Tiger Woods needed five stitches in his lip and treatment for a sore neck after the November 27 car crash that caused his world to come tumbling down around his ears.
Just 18 weeks later he sat before the 207 selected media bruisers for what was modestly termed the 2 o’clock interview by the men who run Augusta National and walked away without so much as a scratch. Talk about float like a butterfly.
This was the third stage of Woods’ programme to rehabilitate his image following admissions of marital infidelity and it was another triumph for the American in what has been a carefully stage managed rehabilitation process.
Having given what he called a “speech” at TPC Sawgrass six weeks ago and then followed that by granting five minute interviews to ESPN and the Golf Channel, he cleared the final hurdle with relative ease when he spent 35 minutes answering the questions from people he described as “my friends.”
It is certain that Woods could not have returned at a venue such as New York’s Bethpage State Park, where beer fuelled fans have barracked the best over the years and even question Colin Montgomerie about his bra size.
But Augusta National is the perfect venue for Woods’s return and he won the battle that was most important to him - the fight for the hearts and minds of the fans, not the press.
“The encouragement that I got, it was just ‑‑ it blew me away to be honest with you, it really did,” Woods said. “And the people here over the years, I know they are extremely respectful, but today was just something that really touched my heart pretty good.”
Asked if he was nervous about his press conference, Woods addressed his inquisitor by his first name.
“Sitting here, not that nervous, no. As far as getting out there, I was definitely more nervous,” Woods said. “That first tee, I didn’t know what to expect, I really didn’t, Steve.
“It’s one of those things where I’ve never been in this position before. To be out there in front of the people where I have done some things that are just horrible, and you know, for the fans to really want to see me play golf again, I mean, that felt great, that really did.”
As far as the press conference, he took time out at the start to mend bridges with his fellow professionals and five times admitted that he had “lied” to himself and his family.
But it wasn’t long before the tough questions started coming and while he had an answer for almost every one, he dodged others in a way that revealed that little has changed the world of Tiger Woods, the self-confessed “control freak.”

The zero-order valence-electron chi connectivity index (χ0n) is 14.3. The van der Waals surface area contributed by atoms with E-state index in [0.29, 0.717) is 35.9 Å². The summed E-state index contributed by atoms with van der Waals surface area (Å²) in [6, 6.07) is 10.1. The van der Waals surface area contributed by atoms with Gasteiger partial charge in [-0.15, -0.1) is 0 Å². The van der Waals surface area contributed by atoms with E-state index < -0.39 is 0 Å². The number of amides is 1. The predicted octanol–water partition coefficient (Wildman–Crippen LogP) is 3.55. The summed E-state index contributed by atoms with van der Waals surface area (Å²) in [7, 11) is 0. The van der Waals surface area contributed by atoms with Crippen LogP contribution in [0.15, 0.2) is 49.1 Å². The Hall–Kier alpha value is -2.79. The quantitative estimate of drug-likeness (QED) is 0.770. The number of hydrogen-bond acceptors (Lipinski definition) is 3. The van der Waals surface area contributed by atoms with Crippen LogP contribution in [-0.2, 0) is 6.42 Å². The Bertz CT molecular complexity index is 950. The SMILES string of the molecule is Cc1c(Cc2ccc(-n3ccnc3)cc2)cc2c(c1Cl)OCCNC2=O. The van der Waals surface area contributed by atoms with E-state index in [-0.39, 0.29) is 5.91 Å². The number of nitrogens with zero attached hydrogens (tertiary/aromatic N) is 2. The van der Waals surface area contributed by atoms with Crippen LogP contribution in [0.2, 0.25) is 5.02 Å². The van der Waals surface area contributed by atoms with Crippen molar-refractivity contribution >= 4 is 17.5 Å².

Woods claimed that he would tone down the cursing, spitting and club throwing and give more back to the fans, even if it meant changing his on course persona.
“I’m actually going to try and obviously not get as hot when I play,” he said. “But then again, when I’m not as hot, I’m not going to be as exuberant, either. I can’t play one without the other, and so I made a conscious decision to try and tone down my negative outbursts and consequently I’m sure my positive outbursts be will calmed down, as well.
“Just trying to be more respectful of the game and acknowledge the fans like I did today. That was just an incredible reception today for all 18 holes, and show my appreciation for them. I haven’t done that in the past few years, and that was wrong of me.
“So many kids have looked up to me and so many fans have supported me over the years. (I) just wanted to say thank you to them, especially going through all of this over the past few months, it really put things in perspective for me and how much I have appreciated ‑‑ or under appreciated the fans in the game of golf.”
The elephant in the room was his treatment by the Canadian “miracle man” Dr Anthony Galea, an advocate of the use of Human Growth Hormone (HGH) who is under investigation by the FBI for bringing illegal drugs across the US border.
While he is unlicensed in Florida, Galea gave Woods blood spinning treatment at his Isleworth home four times during his lay-off following knee surgery in June 2008.
Woods denied that he had ever used HGH or any other performance enhancing drug and pointed out that he used only Galea to help him recover from surgery on his left knee after tearing his Achilles tendon.
“Well, Christine, he did come to my house,” Woods said, again using the first name of the reporter. “He never gave me HGH or any PEDs (performance enhancing drugs). I’ve never taken that my entire life. I’ve never taken any illegal drug, ever, for that matter.”
Several of Galea’s high profile patients have been questioned by the FBI, such as the New York Yankees star Alex Rodriguez. The Feds have contacted Woods’ agent Mark Steinberg, Woods revealed before adding: “(I’ll give my) full cooperation, whenever they need me, but as of right now they have not asked for my time.”
The mention of drugs led to questions about his use of the sedative Ambien and the pain-killer Vicodin. But while he admitted using the drugs to combat insomnia following the death of his father and his painful knee, he denied that his 45-day stint in rehab had anything to do with abuse of those substances.
What was he in treatment for?
“That’s personal. Thank you,” Woods replied curtly.
As usual, Woods was in full control. He wasn’t sub-par. Once again, he was under par and going away from the field.